The problem is that no hospital network wants to give up their most precious asset to another hospital network. What they lack is the technological expertise to aggregate it, and the platform with which to take advantage of it.
Solving this problem paves the way for a whole new wave of possibilities that were previously too personal for anyone to even dabble in, such as training a classifier to predict things like the onset or recurrence of mental illness, or the likelihood an individual might attempt suicide.
"In theory, using things like homomorphic encryption or multi-party computation, we can protect the model and send it out in the wild," said Trask.
"So a big healthcare network could try to take various aspects of your life and predict whether it's increasing your chances of cancer: everything from where you go, to where you eat, what part of town you live, how far you live from a gas power plant – all these personal things, lifestyle issues, that could be predictors."
An essential tool has presented itself in the blockchain, a type of immutable, shared database with no central governing entity which offers a decentralised way of storing value and providing incentives. In this case, the vision is decentralised ownership of data and intelligence; by pushing the control of the primary resource for AI into a decentralised format, the benefits will propagate in a decentralised manner.
"It's interesting," mused Trask, "we didn't start by looking into blockchain. It surprised a lot of people; like we are not looking to ICO, we are not doing any of the kind of normal blockchain things.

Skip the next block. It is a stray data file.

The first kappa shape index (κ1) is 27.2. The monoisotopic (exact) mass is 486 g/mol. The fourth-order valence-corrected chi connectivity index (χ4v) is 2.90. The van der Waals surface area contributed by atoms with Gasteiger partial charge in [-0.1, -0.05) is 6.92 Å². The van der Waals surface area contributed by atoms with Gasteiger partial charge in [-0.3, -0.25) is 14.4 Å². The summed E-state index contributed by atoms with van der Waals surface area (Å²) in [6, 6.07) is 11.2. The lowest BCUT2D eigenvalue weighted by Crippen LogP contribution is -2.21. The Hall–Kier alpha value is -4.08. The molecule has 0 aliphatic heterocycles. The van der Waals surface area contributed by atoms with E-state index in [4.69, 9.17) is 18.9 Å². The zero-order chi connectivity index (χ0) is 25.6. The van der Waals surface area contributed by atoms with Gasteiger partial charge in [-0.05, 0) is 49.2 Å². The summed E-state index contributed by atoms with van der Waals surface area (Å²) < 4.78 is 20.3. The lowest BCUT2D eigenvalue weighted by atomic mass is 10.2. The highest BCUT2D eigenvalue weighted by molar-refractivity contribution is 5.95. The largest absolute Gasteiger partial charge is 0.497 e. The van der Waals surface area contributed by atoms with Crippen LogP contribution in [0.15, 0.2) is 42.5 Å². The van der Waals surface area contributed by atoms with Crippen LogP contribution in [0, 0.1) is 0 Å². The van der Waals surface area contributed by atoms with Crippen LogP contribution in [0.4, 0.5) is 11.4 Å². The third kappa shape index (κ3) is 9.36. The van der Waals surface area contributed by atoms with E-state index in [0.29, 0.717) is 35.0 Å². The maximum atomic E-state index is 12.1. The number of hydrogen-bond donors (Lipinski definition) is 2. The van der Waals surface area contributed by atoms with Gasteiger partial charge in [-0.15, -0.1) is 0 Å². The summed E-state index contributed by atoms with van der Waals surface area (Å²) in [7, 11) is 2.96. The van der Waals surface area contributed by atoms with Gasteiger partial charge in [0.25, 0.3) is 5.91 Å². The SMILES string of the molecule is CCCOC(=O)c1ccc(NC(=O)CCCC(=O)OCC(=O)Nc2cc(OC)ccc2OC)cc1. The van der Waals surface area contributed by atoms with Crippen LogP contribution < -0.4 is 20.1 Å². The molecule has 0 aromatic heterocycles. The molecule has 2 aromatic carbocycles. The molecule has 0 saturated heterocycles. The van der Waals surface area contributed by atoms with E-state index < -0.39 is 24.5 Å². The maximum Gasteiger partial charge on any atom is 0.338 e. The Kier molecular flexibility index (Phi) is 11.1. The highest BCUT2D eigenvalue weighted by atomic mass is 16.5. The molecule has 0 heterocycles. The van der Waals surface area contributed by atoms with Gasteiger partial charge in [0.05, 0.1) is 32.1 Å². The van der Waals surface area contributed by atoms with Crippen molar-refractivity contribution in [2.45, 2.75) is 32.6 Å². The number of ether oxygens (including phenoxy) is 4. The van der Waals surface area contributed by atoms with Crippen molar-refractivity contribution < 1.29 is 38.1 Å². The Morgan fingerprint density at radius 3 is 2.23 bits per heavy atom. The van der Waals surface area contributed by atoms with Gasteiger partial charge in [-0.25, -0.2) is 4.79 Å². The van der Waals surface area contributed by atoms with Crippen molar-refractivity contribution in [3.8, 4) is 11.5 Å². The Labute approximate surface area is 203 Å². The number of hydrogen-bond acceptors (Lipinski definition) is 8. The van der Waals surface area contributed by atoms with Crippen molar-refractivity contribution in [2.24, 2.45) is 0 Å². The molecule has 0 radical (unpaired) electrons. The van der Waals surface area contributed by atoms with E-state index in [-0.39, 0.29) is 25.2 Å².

"The core technology for us is machine learning. But blockchain is our way of avoiding an awkward situation. We are interested in decentralisation because we are attempting to aggregate the most valuable digital asset ever.
"We need to implement hard structures that ensure it is owned and leveraged in a decentralised manner, so that every individual person is sort of voting for their own benefit, and maybe of their local community.
"So perhaps 50 people can train a model that does something useful and a whole other marketplace can come; the blockchain can host it and remunerate the individual who owns that model in a fully transparent way."
In terms of blockchain flavours, OpenMined is planning to dual-release its alpha version on both the Ethereum and Tendermint testnets. The platform requires fast transaction throughput, and has formed a useful partnership with Tendermint and its proof-of-stake implementation. OpenMined is using the Ethermint protocol to run Ethereum code (Solidity) on the proof-of-stake Tendermint blockchain. Trask said this can do something like 2000 transactions per second.
On the subject of performance, homomorphic encryption is known to be computationally onerous. Trask said: "We are looking at two technologies – homomorphic encryption and multi-party computation; each better in different scenarios.
"Homomorphic encryption is great if you've got small models; most data scientists use models that are actually pretty small on structured data, like linear models, SVMs, logistic regression, that kind of thing.
"However when you get to the big models, it's a lot more feasible to use something called multiparty computation, which basically trades off the computational complexity for network overhead. We know certain things about our participants and that allows us to have a really low number of people who are doing the sharing in multiparty computation, which allows it to be extremely performant."
Andrew Trask, founder of the OpenMined project, will be talking about homomorphic encryption and deep learning at Newsweek's AI and data science conference in New York.
People don’t know it, but they are producing the […]